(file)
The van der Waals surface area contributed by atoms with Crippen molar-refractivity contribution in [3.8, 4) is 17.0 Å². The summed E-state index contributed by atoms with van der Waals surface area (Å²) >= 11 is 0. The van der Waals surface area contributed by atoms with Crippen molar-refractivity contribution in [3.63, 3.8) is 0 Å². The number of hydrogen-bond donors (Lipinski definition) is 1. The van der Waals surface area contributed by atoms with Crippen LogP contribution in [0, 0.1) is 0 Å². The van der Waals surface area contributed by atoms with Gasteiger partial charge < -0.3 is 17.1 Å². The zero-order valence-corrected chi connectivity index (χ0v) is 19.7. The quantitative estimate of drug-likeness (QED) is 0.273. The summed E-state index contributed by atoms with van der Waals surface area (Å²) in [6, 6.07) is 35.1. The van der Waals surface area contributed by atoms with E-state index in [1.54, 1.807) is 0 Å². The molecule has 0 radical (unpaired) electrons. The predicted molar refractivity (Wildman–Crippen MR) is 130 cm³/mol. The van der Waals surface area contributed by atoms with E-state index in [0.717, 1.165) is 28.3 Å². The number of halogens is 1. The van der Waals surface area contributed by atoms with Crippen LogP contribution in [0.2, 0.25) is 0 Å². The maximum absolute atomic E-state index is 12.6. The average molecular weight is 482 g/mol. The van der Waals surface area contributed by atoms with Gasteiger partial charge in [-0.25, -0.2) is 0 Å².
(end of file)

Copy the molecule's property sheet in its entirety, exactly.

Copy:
The van der Waals surface area contributed by atoms with Crippen molar-refractivity contribution in [3.8, 4) is 17.0 Å². The summed E-state index contributed by atoms with van der Waals surface area (Å²) >= 11 is 0. The van der Waals surface area contributed by atoms with Crippen molar-refractivity contribution in [3.63, 3.8) is 0 Å². The number of hydrogen-bond donors (Lipinski definition) is 1. The van der Waals surface area contributed by atoms with Crippen LogP contribution in [0, 0.1) is 0 Å². The van der Waals surface area contributed by atoms with Gasteiger partial charge < -0.3 is 17.1 Å². The zero-order valence-corrected chi connectivity index (χ0v) is 19.7. The quantitative estimate of drug-likeness (QED) is 0.273. The summed E-state index contributed by atoms with van der Waals surface area (Å²) in [6, 6.07) is 35.1. The van der Waals surface area contributed by atoms with E-state index in [1.54, 1.807) is 0 Å². The molecule has 0 radical (unpaired) electrons. The predicted molar refractivity (Wildman–Crippen MR) is 130 cm³/mol. The van der Waals surface area contributed by atoms with E-state index in [0.717, 1.165) is 28.3 Å². The number of halogens is 1. The van der Waals surface area contributed by atoms with Crippen LogP contribution in [0.2, 0.25) is 0 Å². The maximum absolute atomic E-state index is 12.6. The average molecular weight is 482 g/mol. The van der Waals surface area contributed by atoms with Gasteiger partial charge in [-0.25, -0.2) is 0 Å².